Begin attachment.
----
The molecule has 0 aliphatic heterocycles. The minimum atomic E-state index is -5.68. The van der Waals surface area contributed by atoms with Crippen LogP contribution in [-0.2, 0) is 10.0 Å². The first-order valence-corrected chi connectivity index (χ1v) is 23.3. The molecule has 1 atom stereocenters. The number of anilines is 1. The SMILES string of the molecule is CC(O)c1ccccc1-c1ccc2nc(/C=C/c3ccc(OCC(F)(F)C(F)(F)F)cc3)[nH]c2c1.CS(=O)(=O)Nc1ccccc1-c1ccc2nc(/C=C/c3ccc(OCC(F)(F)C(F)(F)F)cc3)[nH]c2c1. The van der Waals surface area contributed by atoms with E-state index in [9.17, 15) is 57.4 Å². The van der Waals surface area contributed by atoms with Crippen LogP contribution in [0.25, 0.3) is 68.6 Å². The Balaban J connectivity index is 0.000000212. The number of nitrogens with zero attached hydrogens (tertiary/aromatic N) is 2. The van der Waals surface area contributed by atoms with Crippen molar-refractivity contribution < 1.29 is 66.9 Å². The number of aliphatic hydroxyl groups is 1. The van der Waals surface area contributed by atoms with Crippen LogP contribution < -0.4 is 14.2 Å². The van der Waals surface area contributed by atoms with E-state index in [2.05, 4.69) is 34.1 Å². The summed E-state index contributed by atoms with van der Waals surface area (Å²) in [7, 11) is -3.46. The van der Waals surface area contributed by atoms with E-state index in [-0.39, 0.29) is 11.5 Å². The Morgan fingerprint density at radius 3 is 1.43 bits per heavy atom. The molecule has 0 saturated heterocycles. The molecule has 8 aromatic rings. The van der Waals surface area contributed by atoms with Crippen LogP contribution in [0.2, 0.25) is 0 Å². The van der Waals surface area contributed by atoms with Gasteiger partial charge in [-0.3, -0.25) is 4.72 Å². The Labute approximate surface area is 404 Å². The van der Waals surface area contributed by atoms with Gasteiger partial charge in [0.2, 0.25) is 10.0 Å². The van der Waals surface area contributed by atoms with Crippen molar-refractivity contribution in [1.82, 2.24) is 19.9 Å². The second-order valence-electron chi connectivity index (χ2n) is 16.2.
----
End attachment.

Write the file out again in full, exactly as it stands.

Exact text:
The molecule has 0 aliphatic heterocycles. The minimum atomic E-state index is -5.68. The van der Waals surface area contributed by atoms with Crippen LogP contribution in [-0.2, 0) is 10.0 Å². The first-order valence-corrected chi connectivity index (χ1v) is 23.3. The molecule has 1 atom stereocenters. The number of anilines is 1. The SMILES string of the molecule is CC(O)c1ccccc1-c1ccc2nc(/C=C/c3ccc(OCC(F)(F)C(F)(F)F)cc3)[nH]c2c1.CS(=O)(=O)Nc1ccccc1-c1ccc2nc(/C=C/c3ccc(OCC(F)(F)C(F)(F)F)cc3)[nH]c2c1. The van der Waals surface area contributed by atoms with E-state index in [9.17, 15) is 57.4 Å². The van der Waals surface area contributed by atoms with Crippen LogP contribution in [0.25, 0.3) is 68.6 Å². The Balaban J connectivity index is 0.000000212. The number of nitrogens with zero attached hydrogens (tertiary/aromatic N) is 2. The van der Waals surface area contributed by atoms with Crippen molar-refractivity contribution < 1.29 is 66.9 Å². The number of aliphatic hydroxyl groups is 1. The van der Waals surface area contributed by atoms with Crippen LogP contribution < -0.4 is 14.2 Å². The van der Waals surface area contributed by atoms with E-state index in [2.05, 4.69) is 34.1 Å². The summed E-state index contributed by atoms with van der Waals surface area (Å²) in [7, 11) is -3.46. The van der Waals surface area contributed by atoms with E-state index in [-0.39, 0.29) is 11.5 Å². The Morgan fingerprint density at radius 3 is 1.43 bits per heavy atom. The molecule has 0 saturated heterocycles. The molecule has 8 aromatic rings. The van der Waals surface area contributed by atoms with Crippen LogP contribution in [0.2, 0.25) is 0 Å². The van der Waals surface area contributed by atoms with Gasteiger partial charge in [-0.3, -0.25) is 4.72 Å². The Labute approximate surface area is 404 Å². The van der Waals surface area contributed by atoms with Gasteiger partial charge in [0.2, 0.25) is 10.0 Å². The van der Waals surface area contributed by atoms with Crippen molar-refractivity contribution in [1.82, 2.24) is 19.9 Å². The second-order valence-electron chi connectivity index (χ2n) is 16.2.